* While trying to build computational systems, he is working toward general-purpose manufacturing.
* He called for getting beyond pure self-assembly: You can do some things with passive self-assembly; you can do them much better if you’re able to implement molecular motors.
* self-assembling tiles with carefully designed matching edges can implement any algorithmically-describable shape. And, of course, DNA can implement tiles with lots of different edge configurations.
* He has a slide titled “Theory of Active Self-Assembly (of Molecular Robots).” It includes the statement, “Any algorithmically-describable shape can be assembled _efficiently_.” He talked about shapes with a billion components and said they could be assembled exponentially. He acknowledges “This is something for the future” since we’re still at the stage of molecular motors rather than molecular robots.
There were a series of talks about self assembly across scales including Chris Phoenix’s own talk.
Fresh from Ron Zuckerman’s lab at the Molecular Foundry: a new kind of molecular membrane — thin and crystalline — made by self-assembly of peptoid oligomers. As I discussed in an earlier post, peptoids have remarkable potential as building blocks for self-assembled nanosystems. Peptoids are peptide-like structures, but with monomers that can be chosen from among thousands of readily-available building blocks (a broad class of primary amines).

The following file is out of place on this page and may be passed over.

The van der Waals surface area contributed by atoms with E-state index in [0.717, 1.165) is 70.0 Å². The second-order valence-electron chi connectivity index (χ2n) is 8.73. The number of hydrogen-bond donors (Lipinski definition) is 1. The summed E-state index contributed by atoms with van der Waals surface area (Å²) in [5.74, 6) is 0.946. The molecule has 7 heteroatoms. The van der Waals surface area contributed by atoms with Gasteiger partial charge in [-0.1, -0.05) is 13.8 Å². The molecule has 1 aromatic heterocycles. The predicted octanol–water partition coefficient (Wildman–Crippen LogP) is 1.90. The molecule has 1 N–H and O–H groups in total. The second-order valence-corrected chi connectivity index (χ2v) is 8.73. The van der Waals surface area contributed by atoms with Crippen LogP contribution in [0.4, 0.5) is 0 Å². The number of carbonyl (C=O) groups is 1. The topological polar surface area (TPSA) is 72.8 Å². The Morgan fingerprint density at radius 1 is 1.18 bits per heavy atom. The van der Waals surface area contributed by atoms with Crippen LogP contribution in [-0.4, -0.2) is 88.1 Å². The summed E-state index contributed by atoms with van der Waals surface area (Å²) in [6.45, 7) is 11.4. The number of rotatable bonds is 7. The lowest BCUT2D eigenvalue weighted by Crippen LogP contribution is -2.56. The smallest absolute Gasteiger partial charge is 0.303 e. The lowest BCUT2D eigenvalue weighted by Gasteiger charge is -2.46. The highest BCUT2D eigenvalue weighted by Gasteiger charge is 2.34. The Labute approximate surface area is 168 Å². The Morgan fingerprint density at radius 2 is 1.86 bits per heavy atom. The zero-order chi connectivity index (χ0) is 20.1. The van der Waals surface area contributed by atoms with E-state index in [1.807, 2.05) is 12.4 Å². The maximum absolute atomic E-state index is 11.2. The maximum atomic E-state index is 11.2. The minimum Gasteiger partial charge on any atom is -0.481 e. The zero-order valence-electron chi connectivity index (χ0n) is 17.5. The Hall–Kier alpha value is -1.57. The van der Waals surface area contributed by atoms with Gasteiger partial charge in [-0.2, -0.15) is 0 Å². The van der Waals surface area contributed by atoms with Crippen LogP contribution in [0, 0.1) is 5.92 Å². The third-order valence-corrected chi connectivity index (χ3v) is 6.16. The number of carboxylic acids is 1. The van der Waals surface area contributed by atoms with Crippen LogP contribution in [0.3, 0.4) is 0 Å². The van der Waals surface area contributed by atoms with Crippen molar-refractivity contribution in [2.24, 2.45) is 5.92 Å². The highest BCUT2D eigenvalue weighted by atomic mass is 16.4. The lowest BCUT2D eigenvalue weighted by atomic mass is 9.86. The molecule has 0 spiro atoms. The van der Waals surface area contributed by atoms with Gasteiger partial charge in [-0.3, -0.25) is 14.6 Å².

The design and synthesis of protein-like polymers is a fundamental challenge in materials science. A biomimetic approach is to explore the impact of monomer sequence on non-natural polymer structure and function. We present the aqueous self-assembly of two peptoid polymers into extremely thin two-dimensional (2D) crystalline sheets directed by periodic amphiphilicity, electrostatic recognition and aromatic interactions. Peptoids are sequence-specific, oligo-N-substituted glycine polymers designed to mimic the structure and functionality of proteins. Mixing a 1:1 ratio of two oppositely charged peptoid 36mers of a specific sequence in aqueous solution results in the formation of giant, free-floating sheets with only 2.7 nm thickness. Direct visualization of aligned individual peptoid chains in the sheet structure was achieved using aberration-corrected transmission electron microscopy. Specific binding of a protein to ligand-functionalized sheets was also demonstrated. The synthetic flexibility and biocompatibility of peptoids provide a flexible and robust platform for integrating functionality into defined 2D nanostructures.